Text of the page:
Date of Graduation


Document Type


Degree Name

Doctor of Philosophy in Kinesiology (PhD)

Degree Level



Health, Human Performance and Recreation


Michelle Gray

Committee Member

Ro DiBrezzo

Second Committee Member

Stavros Kavouras

Third Committee Member

Jamie Baum

Fourth Committee Member

Ronna Turner


Health and environmental sciences, Aging, Females, Performance, Sport nutrition, Supplementation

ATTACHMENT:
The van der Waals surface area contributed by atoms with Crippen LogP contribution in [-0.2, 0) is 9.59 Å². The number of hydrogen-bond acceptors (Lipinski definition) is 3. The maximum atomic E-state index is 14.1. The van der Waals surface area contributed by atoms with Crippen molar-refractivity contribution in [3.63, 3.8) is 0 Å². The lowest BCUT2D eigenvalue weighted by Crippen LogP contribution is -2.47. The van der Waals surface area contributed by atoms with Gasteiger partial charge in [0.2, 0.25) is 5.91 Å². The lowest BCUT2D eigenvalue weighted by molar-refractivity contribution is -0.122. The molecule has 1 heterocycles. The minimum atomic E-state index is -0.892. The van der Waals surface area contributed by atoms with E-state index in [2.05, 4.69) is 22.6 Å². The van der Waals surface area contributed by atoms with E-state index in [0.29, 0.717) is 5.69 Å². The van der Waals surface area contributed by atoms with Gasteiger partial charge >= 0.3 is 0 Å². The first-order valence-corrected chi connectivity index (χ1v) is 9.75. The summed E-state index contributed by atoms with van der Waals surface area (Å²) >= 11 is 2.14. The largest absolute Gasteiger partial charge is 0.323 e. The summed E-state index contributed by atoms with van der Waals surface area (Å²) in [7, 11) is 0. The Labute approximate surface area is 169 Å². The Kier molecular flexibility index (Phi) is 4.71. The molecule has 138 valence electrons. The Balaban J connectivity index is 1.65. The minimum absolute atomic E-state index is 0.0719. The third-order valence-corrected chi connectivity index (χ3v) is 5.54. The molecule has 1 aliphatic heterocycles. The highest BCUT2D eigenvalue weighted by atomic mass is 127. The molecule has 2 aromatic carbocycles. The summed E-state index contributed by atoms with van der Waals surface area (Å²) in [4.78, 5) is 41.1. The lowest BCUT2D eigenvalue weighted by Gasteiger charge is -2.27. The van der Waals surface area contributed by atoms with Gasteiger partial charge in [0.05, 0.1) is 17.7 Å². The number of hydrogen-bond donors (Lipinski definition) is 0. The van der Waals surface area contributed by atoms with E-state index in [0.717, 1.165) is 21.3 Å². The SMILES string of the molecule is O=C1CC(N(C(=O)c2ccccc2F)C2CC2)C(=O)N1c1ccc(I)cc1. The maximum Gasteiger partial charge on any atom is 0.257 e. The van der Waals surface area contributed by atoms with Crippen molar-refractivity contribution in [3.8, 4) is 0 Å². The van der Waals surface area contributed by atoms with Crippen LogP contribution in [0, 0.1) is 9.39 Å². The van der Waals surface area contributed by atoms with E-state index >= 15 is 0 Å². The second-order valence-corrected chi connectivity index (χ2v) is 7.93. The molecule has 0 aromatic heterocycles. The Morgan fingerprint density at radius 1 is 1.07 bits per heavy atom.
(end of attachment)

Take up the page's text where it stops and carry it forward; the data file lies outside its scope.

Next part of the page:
Within the population of aging individuals exists a subset of competitive seniors or masters athletes (MA). As masters-level competition increases in popularity, MA must find methods to enhance individual athletic performance. Beta-alanine (BA) is an amino acid used to enhance physical capability based on ability increase intramuscular carnosine concentrations. Older adults and females have naturally lower carnosine levels compared to age- and gender-matched counterparts and may experience enhanced benefits from BA supplementation. Purpose: Therefore, the purpose of this investigation was to examine the longitudinal effects of BA supplementation on isometric handgrip strength (HG), time to exhaustion (TTE), total work completed (TWC), and lower-body isokinetic torque (ISO) in female MA. Methods: Twenty-two female MA (age = 53.3 ± 1.0) participated in this double-blind design. Subjects were randomly assigned to BA (n = 11; 800mg BA + 8 g dextrose) or placebo (PLA; n = 11; 8 g dextrose) groups and supplemented 4 times/day over 28 days. HG, TTE, TWC, and ISO were assessed at baseline and each week throughout the intervention. Blood lactate was measured at baseline, immediate post, and 20-minutes after recovery from TTE. Results: No initial significant differences existed between groups for any variable (p > .05). By the 28th day, TTE (23% vs 1% change) and TWC (21% vs 2% change) significantly increased in BA compared to PLA (p < .05). Lactate clearance rate also significantly increased with BA having 24% greater reductions from peak values after the 20-minute recovery. For ISO, work done during the final third (24.0% vs -16.8% change) and average peak torque (5.4% vs 2.9% change) significantly increased in BA compared to PLA (p < .05). When comparing HG and body composition, no significant differences existed at any time point between the two groups (p > .05). No differences existed for any variable during intermittent time points. CONCLUSION: Four-weeks of BA supplementation increased exercise performance and lactate clearance in female MA potentially due to increases in intramuscular carnosine concentrations. Future research should evaluate mechanistic properties influencing these factors as carnosine concentrations can only be evaluated via muscle biopsy analysis or proton magnetic resonance spectroscopy.